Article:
Feeds

Finding missing galaxies: Spitzer triumphs again

No word on how they were lost

The Power of One Infographic

NASA's Spitzer observatory has logged more than 1,000 previously unknown dwarf galaxies hiding out in a giant cluster of galaxies.

Using data from the infrared observatory, a team led by Leigh Jenkins and Ann Hornschemeier, both at NASA Space Flight Centre, was able to resolve many galaxies that are too faint for other telescopes to see.

Dwarf galaxies are thought to be the earliest stage of galactic evolution, and provide the building blocks for larger galaxies. Researchers also use them as tracers to track the larger scale structure of the universe.

The Coma cluster

But for all their usefulness, they have been remarkably thin on the ground. Simulations suggest we should find more of them in giant clusters, like the coma cluster, than have been seen to date.

The coma cluster, as it is known, lies 320 million light years away in the (surprise!) constellation Coma. It spans a volume approximately 20 million light years across, and holds hundreds of galaxies that have already been studied.

As a giant cluster it should be positively brimming with dwarf galaxies. And it seems it is. Of 30,000 objects logged by the research team, 1,200 were found (on closer examination) to be dwarf galaxies. Scaling up to take in the whole cluster, this implies at least 4,000 dwarf galaxies.

The team had initially thought that some of the fainter objects would be background galaxies even further away. But secondary data from the William Herschel telescope settled it: the faint smudges were small galaxies - with masses comparable to, or even smaller than, that of the Small Magellanic Cloud, one of the Milky Way's satellite galaxies.

"With Spitzer's superb capabilities, we have suddenly been able to detect thousands of faint galaxies that weren't seen before," says Jenkins.

"We're blowing away previous infrared surveys of nearby clusters," Hornschemeier notes. "Thanks to Spitzer, we can observe nearby clusters such as Coma very deeply in a short amount of time. The total observing time is comparable to just a few nights at a ground-based observatory."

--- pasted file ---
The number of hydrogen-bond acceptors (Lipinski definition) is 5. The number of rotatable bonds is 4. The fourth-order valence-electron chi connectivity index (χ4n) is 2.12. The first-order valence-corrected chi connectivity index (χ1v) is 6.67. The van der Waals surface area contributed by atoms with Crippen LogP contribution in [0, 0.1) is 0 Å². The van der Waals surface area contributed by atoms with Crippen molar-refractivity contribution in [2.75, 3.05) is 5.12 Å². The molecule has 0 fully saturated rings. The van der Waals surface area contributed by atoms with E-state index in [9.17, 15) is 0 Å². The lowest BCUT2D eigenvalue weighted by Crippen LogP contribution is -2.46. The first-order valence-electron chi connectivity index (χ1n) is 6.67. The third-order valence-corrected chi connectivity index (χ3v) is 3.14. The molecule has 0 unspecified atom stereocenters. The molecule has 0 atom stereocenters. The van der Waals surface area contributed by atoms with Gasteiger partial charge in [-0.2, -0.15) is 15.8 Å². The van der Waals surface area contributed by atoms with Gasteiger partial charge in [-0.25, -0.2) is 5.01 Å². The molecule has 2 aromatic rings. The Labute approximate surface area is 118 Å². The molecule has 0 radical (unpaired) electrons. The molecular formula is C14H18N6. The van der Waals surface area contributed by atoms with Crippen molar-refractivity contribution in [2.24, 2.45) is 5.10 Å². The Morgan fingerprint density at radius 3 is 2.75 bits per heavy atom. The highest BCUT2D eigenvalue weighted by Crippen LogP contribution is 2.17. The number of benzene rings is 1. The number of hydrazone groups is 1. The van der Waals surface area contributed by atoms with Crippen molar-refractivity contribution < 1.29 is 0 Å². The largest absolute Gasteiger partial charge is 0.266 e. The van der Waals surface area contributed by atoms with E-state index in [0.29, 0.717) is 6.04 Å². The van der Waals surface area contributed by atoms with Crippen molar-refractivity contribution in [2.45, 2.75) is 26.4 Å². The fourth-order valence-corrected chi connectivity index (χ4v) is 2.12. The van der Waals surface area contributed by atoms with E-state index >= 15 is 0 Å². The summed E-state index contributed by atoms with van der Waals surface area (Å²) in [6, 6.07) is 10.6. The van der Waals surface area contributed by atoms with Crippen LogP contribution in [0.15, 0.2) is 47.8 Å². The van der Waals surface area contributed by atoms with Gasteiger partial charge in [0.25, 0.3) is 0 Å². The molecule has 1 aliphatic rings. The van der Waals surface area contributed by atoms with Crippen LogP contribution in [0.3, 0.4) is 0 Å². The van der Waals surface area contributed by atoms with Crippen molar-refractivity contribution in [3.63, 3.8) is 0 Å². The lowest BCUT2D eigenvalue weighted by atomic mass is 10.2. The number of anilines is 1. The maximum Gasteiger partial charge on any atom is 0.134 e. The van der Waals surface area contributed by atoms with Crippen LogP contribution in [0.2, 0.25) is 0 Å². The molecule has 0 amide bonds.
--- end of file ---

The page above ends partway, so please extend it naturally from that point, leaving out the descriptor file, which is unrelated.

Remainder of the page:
The research is being presented at the American Astronomical Society meeting in Hawaii. The discovery paper will also appear in the Astrophysical Journal, NASA says. ®

Eight steps to building an HP BladeSystem

More from The Register

next story
Malaysian Airlines flight MH17 claimed lives of HIV/AIDS cure scientists
Researchers, advocates, health workers among those on shot-down plane
Forty-five years ago: FOOTPRINTS FOUND ON MOON
NASA won't be back any time soon, sadly
Mwa-ha-ha-ha! Eccentric billionaire Musk gets his PRIVATE SPACEPORT
In the Lone Star State, perhaps appropriately enough
MARS NEEDS OCEANS to support life - and so do exoplanets
Just being in the Goldilocks zone doesn't mean there'll be anyone to eat the porridge
The Sun took a day off last week and made NO sunspots
Someone needs to get that lazy star cooking again before things get cold around here
Diary note: Pluto's close-up is a year from … now!
New Horizons is less than a year from the dwarf planet
Boffins discuss AI space program at hush-hush IARPA confab
IBM, MIT, plenty of others invited to fill Uncle Sam's spy toolchest, but where's Google?
prev story

Whitepapers

Reducing security risks from open source software
Follow a few strategies and your organization can gain the full benefits of open source and the cloud without compromising the security of your applications.
Consolidation: The Foundation for IT Business Transformation
In this whitepaper learn how effective consolidation of IT and business resources can enable multiple, meaningful business benefits.
Application security programs and practises
Follow a few strategies and your organization can gain the full benefits of open source and the cloud without compromising the security of your applications.
Boost IT visibility and business value
How building a great service catalog relieves pressure points and demonstrates the value of IT service management.
Consolidation: the foundation for IT and business transformation
In this whitepaper learn how effective consolidation of IT and business resources can enable multiple, meaningful business benefits.